St. Louis Public Radio fundraiser takes flight for bird safety

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St. Louis Public Radio flew past its goal for a special fundraiser to equip its headquarters with bird-safety features that prevent window strikes. 

Earlier this month the station raised more than $26,000 during Give STL Day, an effort led by the St. Louis Community Foundation to generate support for local nonprofits. The total was about double the amounts raised in previous Give STL Day campaigns that focused on general operating support for the station, according to Development Director Maria Bradford. The goal for the one-day campaign was $17,000.

Proceeds will help cover the costs of adding decals that will make exterior windows of the station’s headquarters more visible to birds. 

The station will use a product from the Canadian company Feather Friendly that prevents birds from crashing into buildings. 

“This was a project that was important to everyone at the station,” Bradford said. “They all understood why we were doing this particular project. Everyone was supportive of it and … pulled together across departments to make this happen and to make this successful.” 

The idea for the campaign originated with STLPR reporter Shahla Farzan. Arriving at work one morning in 2019, she noticed a black and white warbler on the sidewalk outside the building. 

The bird had flown into a window and was laying on the ground stunned. 

Farzan brought the warbler inside to protect it from predators and released it outside after the bird recovered and regained movement. From that day on, Farzan began documenting each injured or dead bird she found outside the three-story, window-filled headquarters. 

St. Louis Public Radio headquarters (Photo: Greg Munteanu)

She later discovered that Greg Munteanu, STLPR’s midday host, was keeping similar records.

The two knew that bird deaths from window strikes were a problem in cities. A 2014 study estimated the number of birds dying annually from window collisions in the U.S. was between 365 million and nearly 1 billion. “What was disturbing to us is that it was happening right on our front doorstep,” Farzan said. “You would come into the office and have these dead birds lying right outside your office.”

Farzon and Munteanu also saw a wide variety of species, including migratory birds “that had flown hundreds or thousands of miles just to crash into one of our windows and die,” Farzan said. 

The pair reached out to the Audubon Center at Riverlands, a sanctuary for migratory birds near the confluence of the Mississippi and Missouri Rivers. Staff from the center, which has a public education and conservation mission, conducted a formal assessment of the building and recommended companies that could help address the problem. 

In June 2021, staff brought the issue up with management and found a fellow bird lover in interim CEO Tom Livingston, who is on the board of BirdNote. The independent media organization produces a two-minute public radio show and podcast about birds.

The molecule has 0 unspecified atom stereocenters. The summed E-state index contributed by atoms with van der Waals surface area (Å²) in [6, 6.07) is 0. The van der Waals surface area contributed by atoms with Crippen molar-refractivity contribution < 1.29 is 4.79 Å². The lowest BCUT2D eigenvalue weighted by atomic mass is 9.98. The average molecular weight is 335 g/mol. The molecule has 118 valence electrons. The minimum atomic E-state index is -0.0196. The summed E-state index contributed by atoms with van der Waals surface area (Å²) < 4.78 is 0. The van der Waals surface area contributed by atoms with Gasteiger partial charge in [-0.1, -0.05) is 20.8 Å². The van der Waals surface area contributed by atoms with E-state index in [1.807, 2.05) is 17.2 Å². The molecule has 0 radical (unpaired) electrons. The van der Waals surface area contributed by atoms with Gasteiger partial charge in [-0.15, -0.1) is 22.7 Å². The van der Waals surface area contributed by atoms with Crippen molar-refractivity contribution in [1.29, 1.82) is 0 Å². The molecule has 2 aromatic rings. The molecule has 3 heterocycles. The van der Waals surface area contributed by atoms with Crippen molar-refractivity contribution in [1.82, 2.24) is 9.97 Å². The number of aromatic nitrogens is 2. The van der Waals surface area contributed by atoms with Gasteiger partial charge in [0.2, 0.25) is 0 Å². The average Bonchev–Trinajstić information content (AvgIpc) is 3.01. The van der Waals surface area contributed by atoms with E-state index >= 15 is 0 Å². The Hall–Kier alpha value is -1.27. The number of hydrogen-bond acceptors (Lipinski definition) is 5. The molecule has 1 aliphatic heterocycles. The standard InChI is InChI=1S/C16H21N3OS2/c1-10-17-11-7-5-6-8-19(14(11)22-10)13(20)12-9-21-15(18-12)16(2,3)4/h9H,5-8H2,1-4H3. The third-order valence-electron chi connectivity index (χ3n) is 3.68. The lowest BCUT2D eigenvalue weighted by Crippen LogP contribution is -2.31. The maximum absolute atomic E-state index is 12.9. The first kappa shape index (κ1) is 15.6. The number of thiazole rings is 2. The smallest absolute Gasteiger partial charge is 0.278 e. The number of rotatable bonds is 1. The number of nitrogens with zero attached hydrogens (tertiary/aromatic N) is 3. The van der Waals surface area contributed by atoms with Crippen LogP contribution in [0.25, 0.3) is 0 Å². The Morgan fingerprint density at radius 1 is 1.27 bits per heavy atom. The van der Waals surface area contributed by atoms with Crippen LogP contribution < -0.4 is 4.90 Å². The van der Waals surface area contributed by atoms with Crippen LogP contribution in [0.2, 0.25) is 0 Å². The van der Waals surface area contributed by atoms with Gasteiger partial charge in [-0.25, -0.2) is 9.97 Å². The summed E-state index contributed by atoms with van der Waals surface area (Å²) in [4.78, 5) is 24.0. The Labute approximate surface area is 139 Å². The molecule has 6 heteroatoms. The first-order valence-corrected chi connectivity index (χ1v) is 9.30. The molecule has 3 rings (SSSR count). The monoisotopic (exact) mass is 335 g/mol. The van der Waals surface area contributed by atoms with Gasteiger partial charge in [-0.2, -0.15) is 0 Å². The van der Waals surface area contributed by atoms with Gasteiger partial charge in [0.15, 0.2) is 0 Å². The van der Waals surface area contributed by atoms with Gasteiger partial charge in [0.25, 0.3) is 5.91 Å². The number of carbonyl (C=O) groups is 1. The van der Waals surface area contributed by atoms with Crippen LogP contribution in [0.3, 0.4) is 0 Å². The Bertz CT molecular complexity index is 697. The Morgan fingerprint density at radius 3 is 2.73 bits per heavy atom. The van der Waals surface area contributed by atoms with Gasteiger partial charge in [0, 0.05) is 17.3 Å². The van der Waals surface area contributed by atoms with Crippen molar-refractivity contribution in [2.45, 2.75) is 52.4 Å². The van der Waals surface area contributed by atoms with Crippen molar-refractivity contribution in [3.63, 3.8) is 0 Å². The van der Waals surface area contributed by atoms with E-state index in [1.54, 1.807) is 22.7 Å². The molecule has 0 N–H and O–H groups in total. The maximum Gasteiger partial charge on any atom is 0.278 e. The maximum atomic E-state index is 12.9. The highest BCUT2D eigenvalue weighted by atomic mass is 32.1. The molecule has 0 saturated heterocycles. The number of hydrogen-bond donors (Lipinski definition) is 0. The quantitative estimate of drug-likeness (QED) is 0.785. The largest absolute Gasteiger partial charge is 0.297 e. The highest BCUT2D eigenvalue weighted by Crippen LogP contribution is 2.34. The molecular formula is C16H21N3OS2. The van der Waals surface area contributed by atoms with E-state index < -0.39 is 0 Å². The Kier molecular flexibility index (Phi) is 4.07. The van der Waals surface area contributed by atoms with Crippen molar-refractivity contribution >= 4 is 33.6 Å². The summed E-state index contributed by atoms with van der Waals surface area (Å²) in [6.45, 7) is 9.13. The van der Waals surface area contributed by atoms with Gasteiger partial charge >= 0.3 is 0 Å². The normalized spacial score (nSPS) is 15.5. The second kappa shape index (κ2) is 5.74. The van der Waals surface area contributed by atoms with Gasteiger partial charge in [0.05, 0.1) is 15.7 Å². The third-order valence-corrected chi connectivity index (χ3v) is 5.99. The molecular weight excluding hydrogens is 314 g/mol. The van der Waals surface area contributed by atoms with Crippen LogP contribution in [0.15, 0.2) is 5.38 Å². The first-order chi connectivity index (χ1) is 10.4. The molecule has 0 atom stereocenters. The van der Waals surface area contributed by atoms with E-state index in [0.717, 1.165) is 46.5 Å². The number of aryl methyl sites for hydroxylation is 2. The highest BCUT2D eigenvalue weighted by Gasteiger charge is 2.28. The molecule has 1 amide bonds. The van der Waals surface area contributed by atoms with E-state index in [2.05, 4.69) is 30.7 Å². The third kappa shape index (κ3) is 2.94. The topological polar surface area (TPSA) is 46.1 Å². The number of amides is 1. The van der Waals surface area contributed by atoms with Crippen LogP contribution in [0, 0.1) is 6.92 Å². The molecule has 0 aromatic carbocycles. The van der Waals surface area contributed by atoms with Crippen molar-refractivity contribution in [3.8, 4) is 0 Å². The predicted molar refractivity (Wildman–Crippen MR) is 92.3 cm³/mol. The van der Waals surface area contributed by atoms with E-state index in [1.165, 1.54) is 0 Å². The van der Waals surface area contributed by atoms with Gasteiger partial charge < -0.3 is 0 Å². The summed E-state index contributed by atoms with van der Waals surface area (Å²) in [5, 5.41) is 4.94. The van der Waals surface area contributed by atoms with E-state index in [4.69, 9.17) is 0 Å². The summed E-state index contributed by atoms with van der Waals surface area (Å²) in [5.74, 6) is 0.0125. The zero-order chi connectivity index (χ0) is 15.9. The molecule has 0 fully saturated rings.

Livingston told staff there wasn’t money in the budget for the project and suggested fundraising for it, Bradford said. 

Bradford saw Give STL Day as a good fit for the fundraiser, in part because it occurs in May, when birds are migrating. She figured May 5, the date of the 2022 campaign, would be “a perfect time to be telling people that we are doing this.” 

The campaign took about four months to put together. Bradford secured $7,000 in matching funds for the fundraiser, she said. One donor agreed to allocate $5,000 of their annual gift towards an incentive match for individual contributions. Another local foundation responded to a pre-drive email from the station by offering $2,000 in matching funds. Bradford said a staffer from the foundation told her, “This is exactly the kind of thing we want to support.”

Staff from across St. Louis Public Radio contributed to the fundraiser. Photojournalist Brian Munoz created a video for the campaign in which Farzan discussed her research on bird deaths from window collisions. David Kovaluk, the station’s visual communications specialist, came up with the idea for a graphic logo featuring a blue bird wearing headphones; Réka Szabó, a visual communications intern, created the graphic, which was then printed on tote bags as a premium gift for donors who gave over $25. St. Louis on the Air, the station’s midday news/talk show, produced a segment on bird strikes and the station’s campaign to deter birds from colliding into its building.

“Everyone at the station wants to make sure that they leave it a little bit of a better place than they found it,”  Farzan said. “And this was a project that really resonated with a lot of people on staff.”

Initial estimates for installation of the window decals came in at about $40,000, so St. Louis Public Radio is working with Feather Friendly to decide how to prioritize the work with the money that was raised. Since the station is licensed to the University of Missouri–St. Louis, facilities management may be able to help bring the costs down, Bradford said.  

One lesson that came out of this fundraising campaign is that “good fundraising ideas can come from any part of the organization,” Bradford said. 

“This was an idea that came out of a need that was seen by our employees,” Bradford said. “It wasn’t something that management said, ‘This was what we should do.’ It wasn’t something that fundraisers said, ‘This is something we can raise money for.’ It was something that people said, ‘This is a need.’ And … the leadership of the organization listened and said, ‘You’re right. …. Let’s see what we can do about it.’”

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